Community - Season 4

When I heard that Community was doing a puppet episode, it did not seem like it was going to be like other theme episodes, i.e., a full-on pastiche of a particular film, or genre, or trope.  It seemed like they were just doing it for the hell of it.  In the past, I would have been disappointed by just-for-the-hell-of-it reasoning, but at this point, I am confident enough in the cast and the show’s structure that I think any wild concept on Community will at least be interesting.  But it turned out that the promotion had actually been a little secretive, and this episode was actually a full-on homage of the greatest puppet act of all time, the Muppets.  But even though “Felt Surrogacy” was just as committed as past homage episodes, it was right to think of it as different than those past iterations.  The Muppets and Community do share a similar tone: positive, but with a melancholic streak.  But seeing Community go Muppets-style, it’s striking just how different they really are.  The Muppets are so much more earnest.  Community is earnest as well, but the Muppets might be the most earnest group of entertainers ever.  The Muppets are referential, and of course Community is, too, but the Muppets’ references are more oblique, and more decorative as opposed to integral to the plot.

Just as the Community creative team committed to the Muppet style, so too were the Greendale Seven attempting to break out of their routine.  With this whole season assuming the theme of history, it has been fascinating to see the gang confront their own personal history.  The study group bingo was a clever method for demonstrating how well these people know each other and commenting on how TV shows in general have a tendency to fall into easy patterns in their later seasons.  So, in the spirit of mixing up their routine, and in the spirit of the Muppets, the gang’s balloon adventure captured several hallmarks of Muppet adventures.  There was the hyped-up celebrity appearance (Jason Alexander) that turned out to be not much more than a cameo.  There was the other celebrity appearance that we didn’t know we needed – Sara Bareilles, setting the right musical tone.  And there was the joke – where’s Professor Duncan been? – snuck into the most high-pressure of moments.  And, of course, the songs – bouncy, catchy, describing everything that’s going on with a bounding joy.  They were almost transcendent (“could we fly to heaven?”).  When too much cultural referencing threatened to sneak in – Abed noting the similarities to Lost – it was promptly shot down.

The best Community episodes are marked by risk-taking.  The Muppet homage was certainly a risk, but any homage is basically expected of Community at this point.  But there are the other classic risks beyond the homages – the big emotional revelations.  The best secrets to reveal are those that are perfectly in line with who the characters are but that still have the power to change everything.  Shirley’s lingering doubts about herself as a mother and a wife and Jeff’s regret about the one that got away tied up with his daddy issues both had this impact.  Some of the other confessions were softer, though amusing.  Troy starting the Greendale fire of 2003 was a little shocking, but he would have only been 13 or 14 and I imagine it might not have been as much his fault as he believes.  Britta only ever voting for The Voice more or less confirmed what people already think of her.  Abed has no secrets, but it was satisfying to hear him confirm that he mirrors the expressions of those around him.  [EDIT: I forgot to initially include the end of this paragraph when initially posting.]  On the subject of revelations, Britta and Jeff teasing each other about their lovemaking behavior was also chuckle-worthy, and I always appreciate it when characters are that open when talking about sex.  The reactions of Annie’s intrigue, Shirley’s disgust, and Troy’s confirmation were also worthwhile.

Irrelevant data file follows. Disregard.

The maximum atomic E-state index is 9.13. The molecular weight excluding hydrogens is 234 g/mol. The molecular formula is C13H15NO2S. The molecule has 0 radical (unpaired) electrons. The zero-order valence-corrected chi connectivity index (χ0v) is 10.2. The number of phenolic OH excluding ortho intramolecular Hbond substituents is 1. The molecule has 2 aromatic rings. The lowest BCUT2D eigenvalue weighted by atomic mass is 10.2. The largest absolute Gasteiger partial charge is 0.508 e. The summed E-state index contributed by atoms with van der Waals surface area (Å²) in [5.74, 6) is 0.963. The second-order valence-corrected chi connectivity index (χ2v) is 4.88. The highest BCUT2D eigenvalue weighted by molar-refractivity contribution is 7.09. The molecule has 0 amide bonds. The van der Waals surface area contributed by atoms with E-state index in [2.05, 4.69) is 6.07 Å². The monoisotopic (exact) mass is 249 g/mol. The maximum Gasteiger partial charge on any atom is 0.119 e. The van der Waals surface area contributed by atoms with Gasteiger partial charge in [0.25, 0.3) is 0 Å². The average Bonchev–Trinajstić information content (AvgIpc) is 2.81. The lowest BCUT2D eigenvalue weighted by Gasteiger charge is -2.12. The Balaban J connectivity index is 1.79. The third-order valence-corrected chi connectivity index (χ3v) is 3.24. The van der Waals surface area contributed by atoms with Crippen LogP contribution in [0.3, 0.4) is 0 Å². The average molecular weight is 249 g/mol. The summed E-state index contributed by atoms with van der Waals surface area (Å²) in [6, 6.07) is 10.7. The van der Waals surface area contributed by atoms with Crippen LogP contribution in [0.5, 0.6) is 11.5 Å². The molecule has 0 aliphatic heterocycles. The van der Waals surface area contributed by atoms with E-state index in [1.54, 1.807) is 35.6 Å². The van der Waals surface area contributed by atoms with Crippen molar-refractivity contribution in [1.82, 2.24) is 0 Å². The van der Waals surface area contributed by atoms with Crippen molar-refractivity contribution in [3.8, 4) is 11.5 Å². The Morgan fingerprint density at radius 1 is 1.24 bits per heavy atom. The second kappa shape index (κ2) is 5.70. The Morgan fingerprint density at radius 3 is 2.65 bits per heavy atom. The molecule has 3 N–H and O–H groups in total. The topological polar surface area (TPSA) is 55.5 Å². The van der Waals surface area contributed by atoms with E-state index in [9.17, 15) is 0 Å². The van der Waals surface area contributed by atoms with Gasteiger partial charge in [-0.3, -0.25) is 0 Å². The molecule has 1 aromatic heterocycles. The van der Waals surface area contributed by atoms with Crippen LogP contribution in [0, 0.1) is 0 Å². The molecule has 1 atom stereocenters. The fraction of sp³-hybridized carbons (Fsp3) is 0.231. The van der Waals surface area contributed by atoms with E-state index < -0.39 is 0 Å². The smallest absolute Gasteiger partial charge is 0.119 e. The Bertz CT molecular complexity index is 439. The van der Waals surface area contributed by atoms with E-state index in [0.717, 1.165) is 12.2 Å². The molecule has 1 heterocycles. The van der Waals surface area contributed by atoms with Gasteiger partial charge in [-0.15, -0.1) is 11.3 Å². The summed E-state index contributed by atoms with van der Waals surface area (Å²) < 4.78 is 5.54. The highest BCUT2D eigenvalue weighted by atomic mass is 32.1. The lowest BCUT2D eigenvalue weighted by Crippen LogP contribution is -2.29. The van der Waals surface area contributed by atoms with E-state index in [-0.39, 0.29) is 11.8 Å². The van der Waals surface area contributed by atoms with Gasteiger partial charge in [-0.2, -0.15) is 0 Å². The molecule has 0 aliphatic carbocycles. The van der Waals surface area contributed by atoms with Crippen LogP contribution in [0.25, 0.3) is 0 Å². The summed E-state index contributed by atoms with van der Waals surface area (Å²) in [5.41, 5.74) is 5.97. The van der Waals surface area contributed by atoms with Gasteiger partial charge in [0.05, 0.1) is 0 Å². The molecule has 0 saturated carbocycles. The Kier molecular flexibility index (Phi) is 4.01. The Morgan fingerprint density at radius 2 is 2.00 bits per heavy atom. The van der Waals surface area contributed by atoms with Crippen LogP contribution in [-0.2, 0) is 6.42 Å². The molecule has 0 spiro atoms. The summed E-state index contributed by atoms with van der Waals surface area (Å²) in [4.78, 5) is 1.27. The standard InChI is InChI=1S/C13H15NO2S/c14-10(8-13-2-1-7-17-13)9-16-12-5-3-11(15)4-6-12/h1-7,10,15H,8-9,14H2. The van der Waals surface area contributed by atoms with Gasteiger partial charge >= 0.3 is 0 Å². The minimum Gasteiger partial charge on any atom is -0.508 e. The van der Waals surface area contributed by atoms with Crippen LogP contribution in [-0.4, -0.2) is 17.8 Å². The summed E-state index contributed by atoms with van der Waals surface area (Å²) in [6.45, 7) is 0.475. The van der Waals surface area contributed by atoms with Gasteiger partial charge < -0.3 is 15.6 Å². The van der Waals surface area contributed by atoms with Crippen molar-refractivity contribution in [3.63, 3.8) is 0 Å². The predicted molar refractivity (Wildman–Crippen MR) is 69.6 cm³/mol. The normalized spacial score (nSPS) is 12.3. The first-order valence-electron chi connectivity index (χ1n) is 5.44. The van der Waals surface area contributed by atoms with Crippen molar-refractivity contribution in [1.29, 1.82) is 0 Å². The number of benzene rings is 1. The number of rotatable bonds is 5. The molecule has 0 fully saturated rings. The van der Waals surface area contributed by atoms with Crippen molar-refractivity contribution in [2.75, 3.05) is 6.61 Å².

Risk is the best word for Annie’s confession, which was a bit problematic.  “Intro to Felt Surrogacy” is the first episode getting an A from me in which I had a significant problem with something.  It is not that I thought that past A-caliber  episodes were perfect; there may have been a few imperfections, but harping on them would have been nitpicking.  Harping on Annie’s confession about letting Professor Cornwallis rub her feet to give her answers to a test is not nitpicking.  Like a good secret, it was shocking, but unlike a good secret, it did not sound like the person who was revealing it.  There were parts of Annie to that confession, but overall it did not feel right.  She does have a history of being overwhelmed by school that did lead to desperate measures (an Adderall addiction).  And she has used her budding sexuality to her advantage before, but for cheating on a test?  Maybe if it had been set up in some way earlier in the season, it might have been more palatable.  But I always prefer when my favorite shows err on the side of ambition and risk-taking.  Making Annie go this far is a huge risk.  I am interested to see what it leads to, and I am hoping that it can be resolved in an intriguing fashion.  But because it is presently problematic, I will give this episode a conditional A, a sort of A-/A.

One last thing: the show has been struggling with a shrunken budget this season.  The opening shot of the second act right after the first commercial break of the balloon in flight made me wonder if the budget was higher for this episode.  It was the most beautiful shot of Season 4 thus far.